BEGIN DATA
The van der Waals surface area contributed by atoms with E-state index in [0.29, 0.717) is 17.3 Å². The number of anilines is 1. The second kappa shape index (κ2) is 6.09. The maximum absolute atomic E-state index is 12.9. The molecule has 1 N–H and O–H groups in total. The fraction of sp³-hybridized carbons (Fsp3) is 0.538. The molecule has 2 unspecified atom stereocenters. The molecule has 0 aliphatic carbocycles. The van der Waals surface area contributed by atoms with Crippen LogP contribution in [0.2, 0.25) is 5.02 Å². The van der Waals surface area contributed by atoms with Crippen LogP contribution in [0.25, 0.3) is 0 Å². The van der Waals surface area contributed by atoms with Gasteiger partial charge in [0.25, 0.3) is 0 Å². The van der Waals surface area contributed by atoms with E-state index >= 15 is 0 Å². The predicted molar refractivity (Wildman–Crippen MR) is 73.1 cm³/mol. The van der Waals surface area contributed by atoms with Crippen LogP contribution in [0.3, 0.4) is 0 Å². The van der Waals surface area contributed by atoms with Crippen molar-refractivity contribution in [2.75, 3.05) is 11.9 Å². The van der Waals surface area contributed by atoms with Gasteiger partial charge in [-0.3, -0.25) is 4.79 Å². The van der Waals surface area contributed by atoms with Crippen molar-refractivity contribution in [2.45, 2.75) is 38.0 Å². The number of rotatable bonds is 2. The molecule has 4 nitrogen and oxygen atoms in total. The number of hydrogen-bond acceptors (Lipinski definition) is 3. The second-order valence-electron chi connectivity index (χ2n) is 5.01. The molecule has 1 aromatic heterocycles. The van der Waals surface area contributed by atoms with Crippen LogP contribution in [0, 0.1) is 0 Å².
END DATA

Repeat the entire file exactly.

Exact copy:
The van der Waals surface area contributed by atoms with E-state index in [0.29, 0.717) is 17.3 Å². The number of anilines is 1. The second kappa shape index (κ2) is 6.09. The maximum absolute atomic E-state index is 12.9. The molecule has 1 N–H and O–H groups in total. The fraction of sp³-hybridized carbons (Fsp3) is 0.538. The molecule has 2 unspecified atom stereocenters. The molecule has 0 aliphatic carbocycles. The van der Waals surface area contributed by atoms with Crippen LogP contribution in [0.2, 0.25) is 5.02 Å². The van der Waals surface area contributed by atoms with Crippen LogP contribution in [0.25, 0.3) is 0 Å². The van der Waals surface area contributed by atoms with Gasteiger partial charge in [0.25, 0.3) is 0 Å². The van der Waals surface area contributed by atoms with E-state index >= 15 is 0 Å². The predicted molar refractivity (Wildman–Crippen MR) is 73.1 cm³/mol. The van der Waals surface area contributed by atoms with Crippen LogP contribution in [0.3, 0.4) is 0 Å². The van der Waals surface area contributed by atoms with Crippen molar-refractivity contribution in [2.75, 3.05) is 11.9 Å². The van der Waals surface area contributed by atoms with Gasteiger partial charge in [-0.3, -0.25) is 4.79 Å². The van der Waals surface area contributed by atoms with Crippen molar-refractivity contribution in [2.45, 2.75) is 38.0 Å². The number of rotatable bonds is 2. The molecule has 4 nitrogen and oxygen atoms in total. The number of hydrogen-bond acceptors (Lipinski definition) is 3. The second-order valence-electron chi connectivity index (χ2n) is 5.01. The molecule has 1 aromatic heterocycles. The van der Waals surface area contributed by atoms with Crippen LogP contribution in [0, 0.1) is 0 Å².